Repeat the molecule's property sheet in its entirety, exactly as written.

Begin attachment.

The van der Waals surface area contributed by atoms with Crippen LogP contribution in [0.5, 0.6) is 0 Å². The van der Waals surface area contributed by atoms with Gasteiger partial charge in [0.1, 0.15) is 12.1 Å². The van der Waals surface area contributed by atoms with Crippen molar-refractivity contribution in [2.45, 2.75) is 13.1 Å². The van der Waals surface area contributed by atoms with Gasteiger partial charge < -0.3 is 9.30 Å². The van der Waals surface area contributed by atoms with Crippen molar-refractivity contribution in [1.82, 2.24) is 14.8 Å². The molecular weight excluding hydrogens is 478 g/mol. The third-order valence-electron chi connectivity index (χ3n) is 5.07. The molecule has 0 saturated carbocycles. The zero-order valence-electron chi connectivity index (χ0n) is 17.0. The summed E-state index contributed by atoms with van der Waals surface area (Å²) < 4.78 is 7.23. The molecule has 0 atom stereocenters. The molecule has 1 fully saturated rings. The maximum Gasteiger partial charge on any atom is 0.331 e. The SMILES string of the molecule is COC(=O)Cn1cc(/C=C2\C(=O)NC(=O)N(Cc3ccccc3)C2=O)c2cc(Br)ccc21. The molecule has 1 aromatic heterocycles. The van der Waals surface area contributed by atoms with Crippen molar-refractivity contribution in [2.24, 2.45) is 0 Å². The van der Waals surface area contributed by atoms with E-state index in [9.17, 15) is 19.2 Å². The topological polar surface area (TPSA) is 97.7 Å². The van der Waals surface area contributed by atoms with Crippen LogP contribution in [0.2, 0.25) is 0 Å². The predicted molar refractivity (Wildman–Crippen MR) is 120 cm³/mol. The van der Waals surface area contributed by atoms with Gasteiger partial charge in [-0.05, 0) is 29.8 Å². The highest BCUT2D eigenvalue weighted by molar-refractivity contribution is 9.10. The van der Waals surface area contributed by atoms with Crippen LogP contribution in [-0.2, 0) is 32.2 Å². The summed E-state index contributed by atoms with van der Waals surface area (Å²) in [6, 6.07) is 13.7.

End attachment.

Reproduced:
The van der Waals surface area contributed by atoms with Crippen LogP contribution in [0.5, 0.6) is 0 Å². The van der Waals surface area contributed by atoms with Gasteiger partial charge in [0.1, 0.15) is 12.1 Å². The van der Waals surface area contributed by atoms with Crippen molar-refractivity contribution in [2.45, 2.75) is 13.1 Å². The van der Waals surface area contributed by atoms with Gasteiger partial charge < -0.3 is 9.30 Å². The van der Waals surface area contributed by atoms with Crippen molar-refractivity contribution in [1.82, 2.24) is 14.8 Å². The molecular weight excluding hydrogens is 478 g/mol. The third-order valence-electron chi connectivity index (χ3n) is 5.07. The molecule has 0 saturated carbocycles. The zero-order valence-electron chi connectivity index (χ0n) is 17.0. The summed E-state index contributed by atoms with van der Waals surface area (Å²) < 4.78 is 7.23. The molecule has 0 atom stereocenters. The molecule has 1 fully saturated rings. The maximum Gasteiger partial charge on any atom is 0.331 e. The SMILES string of the molecule is COC(=O)Cn1cc(/C=C2\C(=O)NC(=O)N(Cc3ccccc3)C2=O)c2cc(Br)ccc21. The molecule has 1 aromatic heterocycles. The van der Waals surface area contributed by atoms with Crippen molar-refractivity contribution in [2.24, 2.45) is 0 Å². The van der Waals surface area contributed by atoms with E-state index in [9.17, 15) is 19.2 Å². The topological polar surface area (TPSA) is 97.7 Å². The van der Waals surface area contributed by atoms with Crippen LogP contribution in [0.2, 0.25) is 0 Å². The predicted molar refractivity (Wildman–Crippen MR) is 120 cm³/mol. The van der Waals surface area contributed by atoms with Gasteiger partial charge in [-0.05, 0) is 29.8 Å². The highest BCUT2D eigenvalue weighted by molar-refractivity contribution is 9.10. The van der Waals surface area contributed by atoms with Crippen LogP contribution in [-0.2, 0) is 32.2 Å². The summed E-state index contributed by atoms with van der Waals surface area (Å²) in [6, 6.07) is 13.7.